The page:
Pasta is one of the quickest and easiest starches to serve at dinner time – but considering how simple it should be to make, it is surprisingly easy to cook it badly so that instead of ‘al dente’ pasta, you end up with a soggy pile of water-logged pasta.
Pasta is unleavened dough made with flour and water that sometimes has other ingredients added such as olive oil, eggs and vegetable extracts. There are two basic types of pasta – fresh and dried. While fresh pasta keeps for a few days in the refrigerator after being made, dried pasta can be stored for up to two years.
How to cook pasta
- Bring a large pot of water to the boil. You will need one litre per 100g of pasta.
- Add 1 teaspoon of salt per salt per litre. Return the water to the boil.
- Add pasta to the boiling water. Cooking times depend on the type of pasta you are cooking. For dried pasta, refer to the package for a guide. Fresh pasta requires 2-4 minutes. Some pasta such as gnocchi and ravioli are considered to be cooked as they rise to the surface of rapidly boiling water.
- Test the pasta by eating a piece – if it soft but gives a little resistance when chewed, it is ready. This is referred to in Italian as ‘al dente’, which means ‘to the tooth’.
- As soon as the pasta is cooked, the cooking water should be drained to stop the cooking process.
Types of pasta
Pasta comes in many different shapes and sizes – each one perfectly suited to a particular use. Take the time to choose pasta carefully so that you match the variety of pasta with the dish you are going to serve.
Includes spaghetti, linguine, fettucine, capellini, spaghettini, vermicelli, bucatini, maccheroncini, ziti, bavettine, bavette, canalini, spaghetti alla chitarra, spaghetti rigati, bigoli, lasagne.
Includes penne rigate, penne, fusilli, tortigloni, macaroni, rigatoni, penne lisce, canneroni, fusilli, farfalle, spiralle, ricolli di Sfoglia, garganelli, torchietti, campanelle, gemelli, casarecce, gnocchi, castellane, radiortori, fiscarmoniche, riccoli, pipe rigate, conchigli rigate, orecchiette, ruote, spighe, pasta mista, ricciutelle, maltagliati.
Includes lancette, farfalline, soprese, soprese lisce, quadretti, coralline, ditalini rigati, anellini, stelline, gratini, grattoni, tempestine, puntine, risi, midolline, risoni.
Includes tagliolini, tagliatelle, paglia e fieno, tagliatelle con spinachi, parpardelle, parpardelle all’uovo.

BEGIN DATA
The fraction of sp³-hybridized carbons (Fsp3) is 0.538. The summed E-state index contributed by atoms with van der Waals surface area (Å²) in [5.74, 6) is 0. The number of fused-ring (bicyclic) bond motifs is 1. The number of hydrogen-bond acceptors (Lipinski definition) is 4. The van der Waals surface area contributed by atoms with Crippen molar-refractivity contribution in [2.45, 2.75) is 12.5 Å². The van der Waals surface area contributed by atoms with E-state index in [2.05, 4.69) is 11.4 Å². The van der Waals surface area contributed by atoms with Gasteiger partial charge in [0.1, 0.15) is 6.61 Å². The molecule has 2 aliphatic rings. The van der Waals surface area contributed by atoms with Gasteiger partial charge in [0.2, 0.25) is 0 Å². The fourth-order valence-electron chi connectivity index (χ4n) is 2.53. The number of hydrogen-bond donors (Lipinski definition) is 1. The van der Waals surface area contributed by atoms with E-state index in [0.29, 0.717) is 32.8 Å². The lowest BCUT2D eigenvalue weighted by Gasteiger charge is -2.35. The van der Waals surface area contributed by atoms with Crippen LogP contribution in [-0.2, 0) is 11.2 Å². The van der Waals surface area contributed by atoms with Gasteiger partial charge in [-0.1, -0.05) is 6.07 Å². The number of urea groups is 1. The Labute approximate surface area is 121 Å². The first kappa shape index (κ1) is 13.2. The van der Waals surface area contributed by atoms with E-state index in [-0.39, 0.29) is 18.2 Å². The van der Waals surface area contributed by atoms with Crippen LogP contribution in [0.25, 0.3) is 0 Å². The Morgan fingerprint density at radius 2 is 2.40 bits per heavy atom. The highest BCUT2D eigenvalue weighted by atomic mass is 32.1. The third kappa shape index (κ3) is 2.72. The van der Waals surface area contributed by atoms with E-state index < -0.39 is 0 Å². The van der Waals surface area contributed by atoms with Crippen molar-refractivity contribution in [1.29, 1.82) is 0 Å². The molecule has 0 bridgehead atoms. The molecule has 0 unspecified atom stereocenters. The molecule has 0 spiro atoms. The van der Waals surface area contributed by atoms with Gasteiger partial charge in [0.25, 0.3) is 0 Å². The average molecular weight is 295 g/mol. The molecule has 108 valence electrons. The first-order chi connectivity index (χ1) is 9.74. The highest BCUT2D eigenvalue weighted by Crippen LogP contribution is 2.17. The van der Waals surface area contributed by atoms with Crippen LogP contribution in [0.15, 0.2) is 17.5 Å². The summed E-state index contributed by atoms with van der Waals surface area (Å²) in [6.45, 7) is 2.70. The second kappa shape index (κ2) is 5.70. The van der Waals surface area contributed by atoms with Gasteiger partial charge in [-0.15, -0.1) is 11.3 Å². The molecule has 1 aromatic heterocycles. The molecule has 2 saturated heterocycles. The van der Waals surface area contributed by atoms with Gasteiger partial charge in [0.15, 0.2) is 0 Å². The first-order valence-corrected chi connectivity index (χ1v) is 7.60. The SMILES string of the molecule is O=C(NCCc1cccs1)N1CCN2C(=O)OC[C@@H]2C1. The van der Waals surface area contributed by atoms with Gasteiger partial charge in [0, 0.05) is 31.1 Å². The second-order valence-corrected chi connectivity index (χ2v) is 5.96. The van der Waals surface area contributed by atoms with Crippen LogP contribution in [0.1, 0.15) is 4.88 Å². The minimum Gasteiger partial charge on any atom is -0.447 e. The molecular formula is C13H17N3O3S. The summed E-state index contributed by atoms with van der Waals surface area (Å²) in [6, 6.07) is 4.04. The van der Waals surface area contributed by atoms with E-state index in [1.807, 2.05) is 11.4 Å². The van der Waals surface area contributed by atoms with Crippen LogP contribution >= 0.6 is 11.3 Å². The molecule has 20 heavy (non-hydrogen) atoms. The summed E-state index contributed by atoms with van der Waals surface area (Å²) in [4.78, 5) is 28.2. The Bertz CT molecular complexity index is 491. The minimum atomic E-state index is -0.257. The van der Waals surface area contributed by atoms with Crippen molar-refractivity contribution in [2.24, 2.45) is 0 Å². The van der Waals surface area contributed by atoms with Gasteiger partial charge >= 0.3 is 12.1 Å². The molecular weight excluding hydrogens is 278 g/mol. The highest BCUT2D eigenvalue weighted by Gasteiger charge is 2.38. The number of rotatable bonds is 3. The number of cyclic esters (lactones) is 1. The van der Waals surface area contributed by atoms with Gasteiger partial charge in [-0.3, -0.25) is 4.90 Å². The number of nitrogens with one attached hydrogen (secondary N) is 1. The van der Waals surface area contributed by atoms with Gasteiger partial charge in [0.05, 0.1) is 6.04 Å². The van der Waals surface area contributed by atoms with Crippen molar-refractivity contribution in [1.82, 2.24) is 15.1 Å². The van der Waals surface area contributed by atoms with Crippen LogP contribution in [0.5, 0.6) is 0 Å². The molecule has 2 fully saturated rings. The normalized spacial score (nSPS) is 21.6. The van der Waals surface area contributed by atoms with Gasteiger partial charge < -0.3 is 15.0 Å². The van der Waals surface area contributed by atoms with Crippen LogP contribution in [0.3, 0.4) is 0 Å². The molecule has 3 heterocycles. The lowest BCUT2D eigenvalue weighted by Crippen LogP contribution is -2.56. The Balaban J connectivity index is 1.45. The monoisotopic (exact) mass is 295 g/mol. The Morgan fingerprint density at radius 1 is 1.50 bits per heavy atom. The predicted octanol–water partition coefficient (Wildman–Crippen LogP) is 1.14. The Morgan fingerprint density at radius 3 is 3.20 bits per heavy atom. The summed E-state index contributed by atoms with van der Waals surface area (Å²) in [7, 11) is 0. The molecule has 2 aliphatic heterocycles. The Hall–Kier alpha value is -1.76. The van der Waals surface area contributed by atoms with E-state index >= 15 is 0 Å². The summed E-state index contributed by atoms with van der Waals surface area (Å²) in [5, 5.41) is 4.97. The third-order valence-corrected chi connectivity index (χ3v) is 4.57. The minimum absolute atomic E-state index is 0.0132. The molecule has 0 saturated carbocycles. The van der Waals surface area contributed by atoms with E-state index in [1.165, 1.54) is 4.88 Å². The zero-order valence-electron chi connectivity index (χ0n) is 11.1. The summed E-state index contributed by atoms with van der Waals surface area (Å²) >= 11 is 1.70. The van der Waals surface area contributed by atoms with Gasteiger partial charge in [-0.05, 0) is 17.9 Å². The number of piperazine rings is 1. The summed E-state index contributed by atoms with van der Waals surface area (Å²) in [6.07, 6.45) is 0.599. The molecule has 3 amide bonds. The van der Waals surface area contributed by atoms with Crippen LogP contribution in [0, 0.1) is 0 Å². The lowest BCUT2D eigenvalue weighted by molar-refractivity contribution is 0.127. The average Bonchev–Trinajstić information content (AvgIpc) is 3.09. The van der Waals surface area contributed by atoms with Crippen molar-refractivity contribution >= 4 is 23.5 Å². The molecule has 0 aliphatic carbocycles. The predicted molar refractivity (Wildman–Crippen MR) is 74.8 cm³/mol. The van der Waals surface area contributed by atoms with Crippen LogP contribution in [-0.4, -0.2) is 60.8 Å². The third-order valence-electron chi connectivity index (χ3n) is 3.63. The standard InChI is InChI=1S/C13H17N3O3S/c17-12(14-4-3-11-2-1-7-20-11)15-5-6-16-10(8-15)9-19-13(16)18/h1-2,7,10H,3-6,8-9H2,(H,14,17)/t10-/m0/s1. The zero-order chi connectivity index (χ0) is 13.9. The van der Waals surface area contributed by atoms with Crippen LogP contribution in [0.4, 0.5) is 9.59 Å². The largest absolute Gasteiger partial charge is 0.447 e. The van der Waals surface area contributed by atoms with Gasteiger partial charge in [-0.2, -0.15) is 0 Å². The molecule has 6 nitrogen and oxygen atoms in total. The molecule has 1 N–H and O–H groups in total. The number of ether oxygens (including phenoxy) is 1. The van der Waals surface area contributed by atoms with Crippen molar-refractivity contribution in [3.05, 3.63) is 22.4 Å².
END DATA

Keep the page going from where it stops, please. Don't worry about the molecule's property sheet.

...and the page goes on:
Includes agnolotti, ravioli, tortellini and cannelloni.
Pasta for baking
lasagne, cannelloni, conchiglioni, reginette.
Which pasta for which sauce?
While there are no hard and fast rules about which pasta goes with which sauce, as a general rule:
- Thin delicate pastas require light sauces such as a pesto or light tomato sauce.
- Thicker pasta like fettucine, bavette and linguine work well with heavier sauces like ragout (bolognaise) and carbonara.
- Sauce with chunky ingredients such as mushrooms, bacon and vegetables are suited to spiral and tubular pastas that hold the sauce along the ridges of the pasta.
- Lasagne sheets, penne, cannelloni tubes and macaroni are great for use in baking as they won’t collapse easily under high heat.
- Tiny pasta such as like risoni and stelline(stars) work well in soups.
Tips for cooking perfect pasta
- Plenty of rapidly boiling water is essential for fresh, clean tasting pasta.
- Don’t be tempted to omit the salt when cooking pasta – you will end up with bland pasta. The salt also aids the pasta in absorbing water in the cooking process.
- Some people like to add oil to the cooking water to stop the pasta sticking together but what it really does is stop the sauce sticking to the pasta.
- Rinsing pasta after it’s cooked is of no real benefit unless you have cooked it in too little water and the pasta is a starchy mess.
- If you are cooking pasta for pasta salad, make sure you remove it from the cooking water immediately and run it under cold water so the pasta stops cooking and retains its bite.
- Do not break pasta that is too long for the pot. Just sit it in and let the heat ‘melt’ it down until it’s under the surface of the water.